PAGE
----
The acute care service is delivered in an environment where there are a range of challenges for occupational therapists (Griffin, 1993) particularly the dominance of the medical model. Its focus on curing illness does not sit easily with the professional focus of occupational therapy (Wilding & Whiteford, 2007). A second issue arises from discharging patients following a very short hospital stay because it creates pressures for fast decision making (Moats, 2006). More recently, negative opinions of the acute care service from within the profession itself (Whiteford, 2006) have provided further stimulus for occupational therapists to provide greater clarity of their role and to confidently rationalise their contribution to patient care. To understand how best to justify this area of work, the authors felt it was important to learn from those who work in this area about how they perceive their contribution to patients' care. Therefore the aim of this study was to ask the question: how is occupational therapy practiced in acute physical care settings in New Zealand? The study also sought to identify the ways in which therapists made sense of their practice, including their use of professional frameworks. What theoretical justification can be used as a basis for occupational therapy practice in acute care services?
There is limited research on occupational therapy in the acute care settings and even less that is specific to the New Zealand environment. Only two studies were found to have been carried out and published about New Zealand occupational therapy in an acute physical context: one was a pilot study which investigated the nature of acute physical occupational therapy practice using a questionnaire (Craig, Robertson & Milligan, 2004) and the other one used a focus group method to look at job satisfaction of therapists working in the same setting (Shiri, 2006). To gain information from a broader perspective than either of these studies, we developed a questionnaire that targeted all occupational therapists working in acute care practice in New Zealand (Blaga, 2006).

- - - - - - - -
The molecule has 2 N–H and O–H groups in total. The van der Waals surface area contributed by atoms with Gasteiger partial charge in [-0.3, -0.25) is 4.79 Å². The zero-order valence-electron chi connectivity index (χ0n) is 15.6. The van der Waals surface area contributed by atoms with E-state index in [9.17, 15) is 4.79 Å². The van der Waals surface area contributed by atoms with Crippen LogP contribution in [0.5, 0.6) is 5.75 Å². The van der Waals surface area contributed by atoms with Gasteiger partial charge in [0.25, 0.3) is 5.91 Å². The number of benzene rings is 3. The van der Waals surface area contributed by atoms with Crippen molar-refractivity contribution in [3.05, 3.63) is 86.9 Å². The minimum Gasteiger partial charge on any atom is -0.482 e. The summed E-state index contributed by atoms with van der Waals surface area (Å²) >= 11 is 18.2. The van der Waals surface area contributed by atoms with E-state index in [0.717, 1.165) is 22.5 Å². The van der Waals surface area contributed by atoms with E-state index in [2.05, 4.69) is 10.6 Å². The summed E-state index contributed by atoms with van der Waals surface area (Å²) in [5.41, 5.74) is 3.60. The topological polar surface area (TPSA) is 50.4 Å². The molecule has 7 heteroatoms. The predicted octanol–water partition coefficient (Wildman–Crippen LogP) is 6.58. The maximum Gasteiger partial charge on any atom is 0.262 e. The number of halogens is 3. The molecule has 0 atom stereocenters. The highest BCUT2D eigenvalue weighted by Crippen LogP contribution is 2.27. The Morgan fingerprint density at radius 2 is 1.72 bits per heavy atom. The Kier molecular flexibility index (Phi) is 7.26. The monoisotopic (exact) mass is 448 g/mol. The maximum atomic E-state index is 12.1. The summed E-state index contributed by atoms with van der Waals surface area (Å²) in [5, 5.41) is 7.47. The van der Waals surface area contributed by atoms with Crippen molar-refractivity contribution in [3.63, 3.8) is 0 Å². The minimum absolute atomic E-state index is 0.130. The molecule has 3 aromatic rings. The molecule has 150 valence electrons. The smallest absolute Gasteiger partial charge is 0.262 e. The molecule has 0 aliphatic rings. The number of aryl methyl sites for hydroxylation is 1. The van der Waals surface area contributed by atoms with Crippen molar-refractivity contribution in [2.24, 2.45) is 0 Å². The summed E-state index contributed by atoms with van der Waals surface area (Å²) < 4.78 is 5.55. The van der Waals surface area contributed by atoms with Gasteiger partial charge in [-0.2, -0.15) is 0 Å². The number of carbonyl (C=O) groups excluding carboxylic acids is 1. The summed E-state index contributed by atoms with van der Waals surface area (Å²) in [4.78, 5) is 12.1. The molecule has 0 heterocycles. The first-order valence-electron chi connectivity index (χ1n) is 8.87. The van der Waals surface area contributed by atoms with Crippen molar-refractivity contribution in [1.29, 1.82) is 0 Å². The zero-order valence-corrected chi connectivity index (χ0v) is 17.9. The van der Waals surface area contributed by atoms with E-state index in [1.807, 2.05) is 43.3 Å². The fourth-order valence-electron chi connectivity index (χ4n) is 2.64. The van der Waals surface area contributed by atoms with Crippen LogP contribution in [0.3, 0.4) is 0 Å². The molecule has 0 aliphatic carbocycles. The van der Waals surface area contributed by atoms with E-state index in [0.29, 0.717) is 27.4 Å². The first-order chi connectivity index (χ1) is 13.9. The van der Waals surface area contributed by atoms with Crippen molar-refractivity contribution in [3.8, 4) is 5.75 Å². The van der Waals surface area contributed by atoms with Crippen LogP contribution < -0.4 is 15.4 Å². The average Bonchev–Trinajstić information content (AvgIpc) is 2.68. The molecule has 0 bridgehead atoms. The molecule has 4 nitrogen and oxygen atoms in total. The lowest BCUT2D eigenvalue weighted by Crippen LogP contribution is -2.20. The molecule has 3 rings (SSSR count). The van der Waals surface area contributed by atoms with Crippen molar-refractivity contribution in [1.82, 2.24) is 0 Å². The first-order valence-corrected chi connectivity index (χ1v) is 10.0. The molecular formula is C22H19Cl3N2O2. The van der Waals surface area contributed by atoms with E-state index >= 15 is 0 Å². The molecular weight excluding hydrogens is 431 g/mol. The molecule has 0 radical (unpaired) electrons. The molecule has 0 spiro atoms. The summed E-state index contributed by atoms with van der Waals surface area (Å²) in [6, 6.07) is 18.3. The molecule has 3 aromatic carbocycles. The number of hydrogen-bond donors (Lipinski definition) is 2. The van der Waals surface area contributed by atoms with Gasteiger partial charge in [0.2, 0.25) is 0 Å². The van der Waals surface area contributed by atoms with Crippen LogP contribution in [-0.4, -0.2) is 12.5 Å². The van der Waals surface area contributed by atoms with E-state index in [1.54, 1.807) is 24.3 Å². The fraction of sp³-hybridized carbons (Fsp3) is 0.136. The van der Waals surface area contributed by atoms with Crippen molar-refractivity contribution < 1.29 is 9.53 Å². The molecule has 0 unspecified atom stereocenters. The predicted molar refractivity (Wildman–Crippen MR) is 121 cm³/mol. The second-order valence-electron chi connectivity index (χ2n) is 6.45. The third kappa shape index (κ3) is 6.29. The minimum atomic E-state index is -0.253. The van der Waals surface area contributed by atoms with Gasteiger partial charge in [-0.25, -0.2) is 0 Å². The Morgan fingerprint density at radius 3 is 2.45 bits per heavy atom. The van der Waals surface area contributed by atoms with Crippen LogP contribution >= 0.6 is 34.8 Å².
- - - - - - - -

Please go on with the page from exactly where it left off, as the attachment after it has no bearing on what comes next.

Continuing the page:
A literature search of the Cumulated Index of Nursing and Allied Health (CINAHL), ProQuest databases and occupational therapy textbooks was undertaken, using the key words: acute physical occupational therapy, and professional identity. A major feature of the acute setting identified in the literature is the pressure on fast discharge driven by economic constraints (Griffin & McConnell, 2001; Robertson & Finlay, 2007; Sutton, 1998). This particular pressure has an impact on the way health practitioners work. Griffin (1993) suggested that as a result of this, the occupational therapist's role is limited to assessing and planning for discharge, with little emphasis on treatment.
Further studies reinforced this point of view. For instance, Griffin and McConnell (2001) used a self-administered questionnaire with a sample of 226 therapists who worked in acute care in Australia (response rate 64.7 %). They discovered that the most frequently used assessments were initial interview and self-care and that intervention focused on safe discharge. A further Australian study using the Delphi technique (Griffin, 2002) looked at occupational therapy practice specifically in acute care orthopaedics and neurology. Again the consensus was that the primary aim of occupational therapy intervention in this setting was preparation for discharge and when discharge was not likely, referral for further rehabilitation.
Only one study was done in New Zealand (Craig et al., 2004) describing the nature of occupational therapy practice in acute care. It employed a self-administered questionnaire with open and closed questions that was sent to therapists in three District Health Boards (DHB). The authors made the point that there was confusion among respondents over the difference between assessment and treatment because they are closely intertwined. …